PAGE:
A few weeks ago the Public Religion Research Institute released a religion news survey.

Are Christians discriminated against in a nation that is over 70 percent Christian? The public seems to think so. Here is the question posed to respondents: “In America today, discrimination against Christians has become as big a problem as discrimination against other groups.”

By a margin of 49 percent to 47 percent, the public agrees with this question. White evangelical Protestants were the most likely to agree: 70 percent say that discrimination against Christians has emerged as big a problem as discrimination against others. The majority of non-white Protestants agree, with 55 percent answering affirmatively. Catholics also see anti-Christian bigotry as a big problem, splitting 50 percent to 47 percent. White mainline Protestants are not convinced: their numbers are 46 percent to 50 percent. The unaffiliated clearly stand out from the faithful: only 34 percent agree with this question.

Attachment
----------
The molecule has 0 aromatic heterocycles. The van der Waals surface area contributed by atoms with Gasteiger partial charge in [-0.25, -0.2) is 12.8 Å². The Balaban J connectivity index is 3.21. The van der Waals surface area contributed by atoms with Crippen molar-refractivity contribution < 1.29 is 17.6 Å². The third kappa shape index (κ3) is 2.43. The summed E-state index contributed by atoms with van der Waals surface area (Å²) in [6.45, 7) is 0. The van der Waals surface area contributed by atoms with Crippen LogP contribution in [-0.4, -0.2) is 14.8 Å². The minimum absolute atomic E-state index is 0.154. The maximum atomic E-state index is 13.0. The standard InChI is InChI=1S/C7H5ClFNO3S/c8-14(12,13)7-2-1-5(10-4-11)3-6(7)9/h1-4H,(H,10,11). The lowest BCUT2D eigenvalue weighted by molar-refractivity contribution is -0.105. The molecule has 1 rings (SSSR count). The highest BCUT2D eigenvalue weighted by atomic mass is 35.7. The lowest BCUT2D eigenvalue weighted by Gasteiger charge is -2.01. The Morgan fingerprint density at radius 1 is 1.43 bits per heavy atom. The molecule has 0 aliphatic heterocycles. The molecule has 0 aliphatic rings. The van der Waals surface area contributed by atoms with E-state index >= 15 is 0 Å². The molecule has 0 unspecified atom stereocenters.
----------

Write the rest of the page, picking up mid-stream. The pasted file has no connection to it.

Why would most Americans say that discrimination against Christians is a serious problem? It surely has much to do with the sense that Christians are fair game for unfair treatment, as witnessed in legislation such as the attack on Christian non-profits under the Obama administration. In particular, the Health and Human Service mandate forcing Christian non-profits to pay for abortion-inducing drugs, sterilization, and contraception has set off the alarms. Punishing Christians who object to same-sex marriage is also a genuine concern.

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